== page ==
Jubbulpore Gun Carriage Factory Monorail

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Jubbulpore Gun Carriage Factory Monorail

This ordinance factory at Jubbulpore opened in 1904 by the Ordnance Department, part of the military responsible for the supply of weapons and ammunition. Two different monorail systems were used during the construction of the site in 1901-02 in order to evaluate the ‘Caillet System Monorail’ and the ‘Ewing System Monorail[1].

The ‘Caillet System’ consisted of 10 miles(16km) of Caillet rail with six tip trucks, one log bogie and a platform truck to aid the construction of the Factory. The ‘Ewing System’ ran from the the Great Indian Peninsula Railway(GIPR) goods yard to the factory site, a distance of 2 miles(3.2km). The lines was operated using hand labour. As a consequence, the rates of cartage fell as competition to them increased but at peak times bullock carts were still used. On site the line divided one to storage area for incoming goods and one to the work area carrying rock and earth for levelling the site [2].

The workers did not like the ‘Caillet System’ wagons and found them difficult to handle. Trained operators were required and at least one bad accident occurred. The engineers found that a monorail was useful in these circumstances as it was quick and cheap to lay using unskilled labour. It would work with reasonably sharp curves and the rails did not have to be perfectly laid. There was minimum disruption to other road users [2].

The findings on the two systems were [2]: -

The ‘Caillet System Trucks
These were easier to control down slopes, but required trained labour and were wearisome to the pullers and therefore could be dangerous. They also found the same difficulties as experienced by the engineers at the Kanan Davan Monorail . To change the type of motive power required rebuilding the connection frame and could not be formed into trains.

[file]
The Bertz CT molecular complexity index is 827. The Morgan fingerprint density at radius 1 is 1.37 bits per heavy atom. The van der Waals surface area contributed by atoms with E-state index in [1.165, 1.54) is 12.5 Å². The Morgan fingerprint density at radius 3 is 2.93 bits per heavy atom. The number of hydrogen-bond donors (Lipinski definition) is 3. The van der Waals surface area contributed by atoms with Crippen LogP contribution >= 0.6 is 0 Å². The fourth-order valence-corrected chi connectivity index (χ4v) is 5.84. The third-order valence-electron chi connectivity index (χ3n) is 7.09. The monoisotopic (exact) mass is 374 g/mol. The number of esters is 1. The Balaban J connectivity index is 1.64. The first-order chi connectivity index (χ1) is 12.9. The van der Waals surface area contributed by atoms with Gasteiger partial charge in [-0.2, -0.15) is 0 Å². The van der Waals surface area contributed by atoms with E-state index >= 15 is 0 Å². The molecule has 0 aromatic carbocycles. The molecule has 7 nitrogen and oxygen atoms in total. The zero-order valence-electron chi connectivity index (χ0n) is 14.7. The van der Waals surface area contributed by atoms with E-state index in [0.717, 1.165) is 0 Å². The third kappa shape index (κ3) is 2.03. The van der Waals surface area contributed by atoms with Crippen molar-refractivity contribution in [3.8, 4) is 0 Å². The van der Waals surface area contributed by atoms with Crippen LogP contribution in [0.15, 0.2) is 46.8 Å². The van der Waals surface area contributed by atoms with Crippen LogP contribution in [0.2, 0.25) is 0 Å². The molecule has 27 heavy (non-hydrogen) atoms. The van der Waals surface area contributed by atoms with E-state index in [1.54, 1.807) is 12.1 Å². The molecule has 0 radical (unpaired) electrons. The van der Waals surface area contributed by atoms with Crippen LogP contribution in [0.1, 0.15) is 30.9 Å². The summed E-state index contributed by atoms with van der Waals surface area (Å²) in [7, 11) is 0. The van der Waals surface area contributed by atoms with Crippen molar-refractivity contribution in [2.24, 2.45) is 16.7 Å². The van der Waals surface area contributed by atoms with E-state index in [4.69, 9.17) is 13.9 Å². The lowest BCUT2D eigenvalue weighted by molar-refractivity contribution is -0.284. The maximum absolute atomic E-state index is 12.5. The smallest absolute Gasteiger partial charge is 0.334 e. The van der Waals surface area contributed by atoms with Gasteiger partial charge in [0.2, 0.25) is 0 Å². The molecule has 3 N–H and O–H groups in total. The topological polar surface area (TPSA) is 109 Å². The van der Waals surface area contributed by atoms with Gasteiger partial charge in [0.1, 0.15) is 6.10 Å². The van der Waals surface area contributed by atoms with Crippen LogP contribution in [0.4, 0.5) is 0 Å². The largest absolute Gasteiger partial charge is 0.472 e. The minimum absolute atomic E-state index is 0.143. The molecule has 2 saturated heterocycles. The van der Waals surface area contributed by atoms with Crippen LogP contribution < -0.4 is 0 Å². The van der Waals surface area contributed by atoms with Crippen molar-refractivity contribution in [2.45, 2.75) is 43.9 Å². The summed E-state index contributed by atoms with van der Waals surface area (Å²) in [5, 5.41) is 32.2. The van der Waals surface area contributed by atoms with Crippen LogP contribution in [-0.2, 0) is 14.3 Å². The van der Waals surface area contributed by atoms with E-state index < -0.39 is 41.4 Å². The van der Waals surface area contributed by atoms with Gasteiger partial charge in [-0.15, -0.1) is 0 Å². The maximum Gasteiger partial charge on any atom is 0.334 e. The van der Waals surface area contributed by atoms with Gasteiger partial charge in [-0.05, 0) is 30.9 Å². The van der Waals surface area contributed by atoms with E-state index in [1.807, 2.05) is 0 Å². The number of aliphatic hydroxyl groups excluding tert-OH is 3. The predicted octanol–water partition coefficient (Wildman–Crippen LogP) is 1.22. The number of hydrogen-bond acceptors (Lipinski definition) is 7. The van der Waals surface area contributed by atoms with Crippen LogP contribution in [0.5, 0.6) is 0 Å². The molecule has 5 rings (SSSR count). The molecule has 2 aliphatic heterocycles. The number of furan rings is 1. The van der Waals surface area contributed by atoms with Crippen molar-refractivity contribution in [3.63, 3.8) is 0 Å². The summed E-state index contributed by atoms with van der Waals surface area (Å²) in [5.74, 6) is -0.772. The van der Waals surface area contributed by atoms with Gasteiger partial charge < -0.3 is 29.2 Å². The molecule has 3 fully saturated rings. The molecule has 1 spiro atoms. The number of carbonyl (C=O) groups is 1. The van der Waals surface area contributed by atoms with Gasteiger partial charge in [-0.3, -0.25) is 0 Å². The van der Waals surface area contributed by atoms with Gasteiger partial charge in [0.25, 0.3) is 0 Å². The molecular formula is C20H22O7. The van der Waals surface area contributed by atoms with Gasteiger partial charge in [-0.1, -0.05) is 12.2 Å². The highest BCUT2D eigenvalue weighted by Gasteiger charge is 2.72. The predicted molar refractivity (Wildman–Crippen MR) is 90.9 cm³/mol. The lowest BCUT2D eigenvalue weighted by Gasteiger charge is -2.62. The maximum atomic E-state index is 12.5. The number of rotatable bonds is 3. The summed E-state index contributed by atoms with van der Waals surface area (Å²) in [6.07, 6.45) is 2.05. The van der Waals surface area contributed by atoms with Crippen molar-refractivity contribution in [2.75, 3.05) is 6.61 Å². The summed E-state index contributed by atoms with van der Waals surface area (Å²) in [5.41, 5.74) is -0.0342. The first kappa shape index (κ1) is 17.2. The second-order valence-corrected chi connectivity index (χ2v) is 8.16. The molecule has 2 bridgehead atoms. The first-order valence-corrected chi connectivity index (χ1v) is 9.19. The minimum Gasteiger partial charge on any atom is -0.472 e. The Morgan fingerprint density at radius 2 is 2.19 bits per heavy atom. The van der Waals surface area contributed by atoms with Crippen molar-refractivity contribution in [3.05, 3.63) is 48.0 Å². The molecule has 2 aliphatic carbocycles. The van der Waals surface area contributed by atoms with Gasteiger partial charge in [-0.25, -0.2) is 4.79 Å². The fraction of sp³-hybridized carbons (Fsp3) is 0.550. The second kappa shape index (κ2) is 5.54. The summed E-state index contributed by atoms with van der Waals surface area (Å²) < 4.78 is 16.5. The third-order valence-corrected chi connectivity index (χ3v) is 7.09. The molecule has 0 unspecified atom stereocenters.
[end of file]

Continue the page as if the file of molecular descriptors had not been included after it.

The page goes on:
The ‘Ewing System Trucks
These were easier to use especially by untrained labour and could be joined together quickly. They found that the traction was heavier as a consequence and the large road wheel meant that loading could only be done from one side. These trucks hand not been used in the levelling works and it was doubtful how they would have performed on uneven ground.

The result of the trial, showed that the ‘Ewing System’ was the best and more trucks would have been ordered but the main line GIPR sidings had reached the factory. Major Edgell felt that a two-line light railway would have been best but the monorail was very flexible [2] .

Jubbulpore Tramway/Monorail Project
In addition to these two monorails another 4 miles(6.4km) of monorail was proposed to be laid to the brick works but the owners did not want to work it. The report states ‘ The brick contractor objecting to use the line for his bricks (as the cartage line labour already gave more trouble than he cared for) no line was laid to the brickfields.’ At a later date, probably after the construction of the plant, a narrow gauge (NG) tramway, of unknown gauge, was proposed but this was apparently abandoned [2] .

Jubbulpore Broad Gauge Sidings
The records also show that broad gauge(BG) locomotives were allocated to the site from 1903 onwards, these would have connected to the GIPR sidings at Jubbulpore [1].


  1. 1.0 1.1 “Industrial Railways and Locomotives of India and South Asia” compliled by Simon Darvill. Published by ‘The Industrial Railway Society’ 2013. ISBN 978 1 901556 82-7. Available at http://irsshop.co.uk/India. Reference: Entry IA18 page ....
  2. 2.0 2.1 2.2 2.3 2.4 British Library IOR/ L/MIL/7/14846 “Collection 335/13 Report on monorail tramway at Jubbulpore.”; Memorandum 11114; 1903